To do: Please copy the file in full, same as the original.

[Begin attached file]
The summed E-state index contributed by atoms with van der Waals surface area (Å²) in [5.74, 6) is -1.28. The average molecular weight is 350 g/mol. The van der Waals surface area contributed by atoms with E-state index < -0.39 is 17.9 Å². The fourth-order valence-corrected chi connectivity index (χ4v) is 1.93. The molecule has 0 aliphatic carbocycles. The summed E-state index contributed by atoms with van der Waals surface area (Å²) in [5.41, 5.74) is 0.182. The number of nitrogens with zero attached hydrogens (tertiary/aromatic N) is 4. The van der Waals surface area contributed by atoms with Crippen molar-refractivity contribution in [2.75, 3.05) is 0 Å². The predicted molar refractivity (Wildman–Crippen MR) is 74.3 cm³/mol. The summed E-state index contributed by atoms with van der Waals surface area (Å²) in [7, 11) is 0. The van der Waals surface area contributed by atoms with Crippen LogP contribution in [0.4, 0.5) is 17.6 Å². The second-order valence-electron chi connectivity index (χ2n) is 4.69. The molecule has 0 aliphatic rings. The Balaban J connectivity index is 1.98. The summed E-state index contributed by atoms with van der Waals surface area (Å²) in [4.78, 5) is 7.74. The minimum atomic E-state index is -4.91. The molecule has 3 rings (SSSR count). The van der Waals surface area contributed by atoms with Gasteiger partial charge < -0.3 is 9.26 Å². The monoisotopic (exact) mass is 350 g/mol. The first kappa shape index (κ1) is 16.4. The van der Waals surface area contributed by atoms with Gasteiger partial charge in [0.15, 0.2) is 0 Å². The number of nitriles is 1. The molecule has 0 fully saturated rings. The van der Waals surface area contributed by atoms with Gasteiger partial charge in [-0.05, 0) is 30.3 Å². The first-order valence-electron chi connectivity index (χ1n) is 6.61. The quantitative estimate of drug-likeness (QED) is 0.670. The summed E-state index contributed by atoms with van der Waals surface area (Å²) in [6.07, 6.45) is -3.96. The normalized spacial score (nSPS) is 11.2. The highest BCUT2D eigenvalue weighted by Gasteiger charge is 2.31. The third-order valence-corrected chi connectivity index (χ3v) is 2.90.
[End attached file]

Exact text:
The summed E-state index contributed by atoms with van der Waals surface area (Å²) in [5.74, 6) is -1.28. The average molecular weight is 350 g/mol. The van der Waals surface area contributed by atoms with E-state index < -0.39 is 17.9 Å². The fourth-order valence-corrected chi connectivity index (χ4v) is 1.93. The molecule has 0 aliphatic carbocycles. The summed E-state index contributed by atoms with van der Waals surface area (Å²) in [5.41, 5.74) is 0.182. The number of nitrogens with zero attached hydrogens (tertiary/aromatic N) is 4. The van der Waals surface area contributed by atoms with Crippen molar-refractivity contribution in [2.75, 3.05) is 0 Å². The predicted molar refractivity (Wildman–Crippen MR) is 74.3 cm³/mol. The summed E-state index contributed by atoms with van der Waals surface area (Å²) in [7, 11) is 0. The van der Waals surface area contributed by atoms with Crippen LogP contribution in [0.4, 0.5) is 17.6 Å². The second-order valence-electron chi connectivity index (χ2n) is 4.69. The molecule has 0 aliphatic rings. The Balaban J connectivity index is 1.98. The summed E-state index contributed by atoms with van der Waals surface area (Å²) in [4.78, 5) is 7.74. The minimum atomic E-state index is -4.91. The molecule has 3 rings (SSSR count). The van der Waals surface area contributed by atoms with Gasteiger partial charge < -0.3 is 9.26 Å². The monoisotopic (exact) mass is 350 g/mol. The first kappa shape index (κ1) is 16.4. The van der Waals surface area contributed by atoms with Gasteiger partial charge in [0.15, 0.2) is 0 Å². The number of nitriles is 1. The molecule has 0 fully saturated rings. The van der Waals surface area contributed by atoms with Gasteiger partial charge in [-0.05, 0) is 30.3 Å². The first-order valence-electron chi connectivity index (χ1n) is 6.61. The quantitative estimate of drug-likeness (QED) is 0.670. The summed E-state index contributed by atoms with van der Waals surface area (Å²) in [6.07, 6.45) is -3.96. The normalized spacial score (nSPS) is 11.2. The highest BCUT2D eigenvalue weighted by Gasteiger charge is 2.31. The third-order valence-corrected chi connectivity index (χ3v) is 2.90.